Maharashtra, at the time of writing, does not have a government. Now please don’t be one of those comedians who say Maharashtra never had a government. That’s because it may have, twice. Truth be told people are laughing at us. People from other states point as they pass Maharashtra, and say, ‘There goes Maharashtra, a State without a government, ha ha ha.’
Well, I'm totally sick of it. People laughing at our State. Or to be more clear, the state of our State. Unless you are doing a pull-up at this moment, you could be pointing fingers. So, stop it! I mean, by all means do the pull-up, but please please stop the finger pointing. In fact, like a Kuldeep Yadav delivery I’d like to go the other way. I’d like to defend our government. Actually I’d like to defend governments in general. They often get a bad rap. Governments, in that sense, are like old security guards. They do their best to open the lift door for you but you’ve already done that yourself by the time they get up from their stools.
Hence, as a young man (probably 4 years and 3 months old), I wrote the immortal line, ‘Ask not what your Government can do for you － ask what you can do for your Government, while it is trying to be formed’. This brings me to the much laboured, and probably unnecessary point － what do we citizens have to do for the good of our State? “Migrate”, say the comedians. However, I nullify that answer with an elongated answer of my own. This is my list of highly important duties and acts that citizens must put forward to better the quality of both State and Country. A lot of the research has come from the Upanishads which I have never read. And also Marco Polo’s last book Highlights From China. The points are in no specific order which also summarises the Maharashtra State.
- Walk on the pavement: Citizens of Maharashtra, mostly Mumbai, are to kindly note that we have a geographic structure called pavements. Amazingly these pavements were not designed for two wheelers to ride on, they were also not designed to be spittoons and dustbins. They were designed, surprisingly, for humanity to use when on foot. It’s not so important if it is one foot or two, the point is pavements are meant for feet. Feet, and maybe legs should be allowed on it, nothing else. Definitely not vehicles. It is the duty of the citizens of Maharashtra to use the pavements so that the roads are kept clear for our VIPs. By VIPs, I mean politicians, including those who form the government.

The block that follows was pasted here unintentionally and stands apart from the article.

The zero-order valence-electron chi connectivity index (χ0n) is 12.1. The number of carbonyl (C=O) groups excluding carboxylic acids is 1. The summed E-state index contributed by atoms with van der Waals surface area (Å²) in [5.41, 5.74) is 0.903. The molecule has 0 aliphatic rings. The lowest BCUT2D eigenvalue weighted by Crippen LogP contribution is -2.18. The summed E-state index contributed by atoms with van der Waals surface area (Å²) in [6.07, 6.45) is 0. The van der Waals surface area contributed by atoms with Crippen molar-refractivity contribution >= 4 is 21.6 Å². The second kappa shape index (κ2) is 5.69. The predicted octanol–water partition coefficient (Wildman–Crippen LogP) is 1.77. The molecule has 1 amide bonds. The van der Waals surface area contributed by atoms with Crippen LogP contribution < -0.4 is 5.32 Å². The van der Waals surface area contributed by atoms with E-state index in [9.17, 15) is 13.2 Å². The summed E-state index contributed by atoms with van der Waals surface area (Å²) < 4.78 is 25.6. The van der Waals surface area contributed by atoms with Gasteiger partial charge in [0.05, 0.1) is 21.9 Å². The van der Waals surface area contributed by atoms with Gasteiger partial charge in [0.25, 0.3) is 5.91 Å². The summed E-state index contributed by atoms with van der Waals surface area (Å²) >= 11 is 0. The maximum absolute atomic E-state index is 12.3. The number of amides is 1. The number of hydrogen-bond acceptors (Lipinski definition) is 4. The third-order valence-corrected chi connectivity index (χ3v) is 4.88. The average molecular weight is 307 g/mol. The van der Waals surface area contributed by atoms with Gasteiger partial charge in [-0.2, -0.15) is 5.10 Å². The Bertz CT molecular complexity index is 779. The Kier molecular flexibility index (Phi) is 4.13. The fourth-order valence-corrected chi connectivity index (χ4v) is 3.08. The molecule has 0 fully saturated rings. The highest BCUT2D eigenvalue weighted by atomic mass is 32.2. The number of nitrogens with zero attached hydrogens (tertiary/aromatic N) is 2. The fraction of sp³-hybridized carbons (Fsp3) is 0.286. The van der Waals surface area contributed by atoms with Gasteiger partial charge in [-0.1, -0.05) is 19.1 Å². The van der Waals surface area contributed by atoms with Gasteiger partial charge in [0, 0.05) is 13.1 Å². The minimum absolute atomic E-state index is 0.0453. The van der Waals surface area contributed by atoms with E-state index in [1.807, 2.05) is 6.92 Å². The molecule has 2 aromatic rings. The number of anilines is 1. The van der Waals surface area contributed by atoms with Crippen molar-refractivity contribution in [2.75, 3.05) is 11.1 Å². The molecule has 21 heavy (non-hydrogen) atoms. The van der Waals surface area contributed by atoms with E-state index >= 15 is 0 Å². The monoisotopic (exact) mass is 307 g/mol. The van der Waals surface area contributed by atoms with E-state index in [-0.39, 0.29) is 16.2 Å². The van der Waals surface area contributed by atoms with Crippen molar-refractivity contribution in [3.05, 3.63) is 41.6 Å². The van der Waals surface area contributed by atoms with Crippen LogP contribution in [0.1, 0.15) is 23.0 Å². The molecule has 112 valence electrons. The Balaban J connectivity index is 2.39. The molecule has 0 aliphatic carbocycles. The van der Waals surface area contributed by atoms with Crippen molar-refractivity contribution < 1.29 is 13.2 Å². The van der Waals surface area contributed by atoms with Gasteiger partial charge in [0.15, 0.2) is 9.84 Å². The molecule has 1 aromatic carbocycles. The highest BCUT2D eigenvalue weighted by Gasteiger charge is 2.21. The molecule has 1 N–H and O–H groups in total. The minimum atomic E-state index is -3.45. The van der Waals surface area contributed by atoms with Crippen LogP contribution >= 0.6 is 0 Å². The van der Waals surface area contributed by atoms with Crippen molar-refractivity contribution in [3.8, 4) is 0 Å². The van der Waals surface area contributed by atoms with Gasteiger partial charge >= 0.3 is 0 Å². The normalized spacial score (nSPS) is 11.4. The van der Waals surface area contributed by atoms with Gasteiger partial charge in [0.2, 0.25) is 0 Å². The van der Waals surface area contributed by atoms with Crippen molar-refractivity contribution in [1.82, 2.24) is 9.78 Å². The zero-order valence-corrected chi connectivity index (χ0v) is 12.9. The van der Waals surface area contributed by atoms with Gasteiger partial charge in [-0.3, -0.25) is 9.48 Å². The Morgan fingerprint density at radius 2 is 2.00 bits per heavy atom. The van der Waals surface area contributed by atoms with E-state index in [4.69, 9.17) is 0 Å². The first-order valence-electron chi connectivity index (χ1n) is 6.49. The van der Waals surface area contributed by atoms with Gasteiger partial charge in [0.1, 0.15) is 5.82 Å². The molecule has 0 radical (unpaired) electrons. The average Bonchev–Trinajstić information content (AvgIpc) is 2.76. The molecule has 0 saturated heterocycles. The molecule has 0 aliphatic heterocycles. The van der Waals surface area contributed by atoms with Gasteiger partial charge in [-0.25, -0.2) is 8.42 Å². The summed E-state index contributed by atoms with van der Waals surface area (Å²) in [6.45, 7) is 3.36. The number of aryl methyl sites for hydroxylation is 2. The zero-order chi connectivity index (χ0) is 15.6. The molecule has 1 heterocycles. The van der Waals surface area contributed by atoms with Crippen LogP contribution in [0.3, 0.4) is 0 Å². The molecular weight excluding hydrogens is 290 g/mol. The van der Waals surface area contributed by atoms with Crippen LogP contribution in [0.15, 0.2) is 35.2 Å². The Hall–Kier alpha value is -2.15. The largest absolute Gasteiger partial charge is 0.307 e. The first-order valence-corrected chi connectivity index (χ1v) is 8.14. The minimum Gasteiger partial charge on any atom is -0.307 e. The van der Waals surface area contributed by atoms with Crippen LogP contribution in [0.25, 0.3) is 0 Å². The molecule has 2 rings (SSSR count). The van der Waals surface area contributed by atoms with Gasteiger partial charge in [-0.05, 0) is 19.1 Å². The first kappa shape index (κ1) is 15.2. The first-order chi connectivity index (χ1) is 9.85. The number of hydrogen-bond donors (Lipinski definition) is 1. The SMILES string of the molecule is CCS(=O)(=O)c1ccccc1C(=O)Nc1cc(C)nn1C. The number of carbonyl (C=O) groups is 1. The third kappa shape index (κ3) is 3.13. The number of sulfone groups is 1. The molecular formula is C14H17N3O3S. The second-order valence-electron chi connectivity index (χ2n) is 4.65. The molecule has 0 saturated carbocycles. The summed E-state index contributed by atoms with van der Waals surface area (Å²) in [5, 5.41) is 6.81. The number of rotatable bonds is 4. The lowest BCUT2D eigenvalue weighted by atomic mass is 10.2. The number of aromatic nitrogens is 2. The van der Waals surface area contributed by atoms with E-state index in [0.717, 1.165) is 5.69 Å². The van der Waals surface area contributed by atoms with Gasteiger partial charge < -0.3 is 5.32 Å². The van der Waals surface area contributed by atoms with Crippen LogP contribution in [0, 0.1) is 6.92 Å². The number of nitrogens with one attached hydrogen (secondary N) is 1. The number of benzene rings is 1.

- Citizens of Maharashtra should learn to be civil and wish each other. This could be made compulsory and in the mother tongue of the state. All citizens should greet each other with ‘Kasa Kai?’. Youngsters may replace it with ‘What’s up?’ but only with a thick Marathi accent. This greeting will help form a bridge of hope and love amongst all citizens, and must be meted out to everyone except bikers riding on pavements.
- Motorists of Maharashtra, especially Mumbai, should avoid using their phones while driving. The only time this could be allowed is if they use the phone to call an ambulance for the pedestrian they have just knocked down. Obviously the said pedestrian was busy on the phone while crossing the road. So, as we say in Marathi, it was a fait accompli.
- Citizens of Maharashtra, especially Mumbai, should stop using the State and City as a space for dumping garbage. Maharashtra is not a giant dustbin. It soon will be. But it wasn’t designed to be. What would be more prudent is a disciplined and planned performance by our citizens. They could pile up their garbage in a dignified and systematic manner. Preserve it. Then, once a week, send it to a neighbouring state.
- Citizens of Maharashtra are considered the least politically conscious of all. Traditionally the Maharashtrian resident has no real interest in politics, unlike say the Bihari or Bengali. It would be wonderful if the citizens would know the names of at least their local MLA. If not the name, they should at least be able to point him out from the 27 hoardings in the area wishing him a happy 45th birthday on the occasion of his 50th.
There are many more duties. A total of 407, which make them too many to mention. But we can quickly roll out a few more that deserve special mention. Residents should not carry plastic bags. They shouldn’t dig their noses in public. No one’s saying don’t dig your nose at all. That would be expecting too much. Just don’t dig your nose in public. Don’t take part in reality shows. Also, definitely don’t take part in the same reality show, twice. Don’t use call drops as an excuse for not being able to hear what the other person is saying. Above all, for God’s sake, don’t create WhatsApp groups for the building, school and parents .
We interrupt this article with breaking news. Devendra Fadnavis, after reading the first half of this column, has resigned. And in the next 3 minutes, Uddhav Thackeray will be the next CM of Maharashtra. His reign will continue at least for this week. He has the tacit and overt support of the man who invented Maharashtra, a certain Sharad Pawar. As for his nephew, and the nephew’s cronies, things are looking a little bit bleak. So bleak that he may have to resign himself to appearing in reality shows for the next few years. Let’s be clear. “Reality” shows, are not ‘Realty’ shows. The latter continues to be the fiefdom of the elder Pawar. The most important fallout of this news is that the ordinary citizen of Maharashtra can go on holiday again since all the resorts and 5-star hotels will be vacant, again.
The writer is a comedian, TV anchor, theatre personality, satirist, podcaster and an author.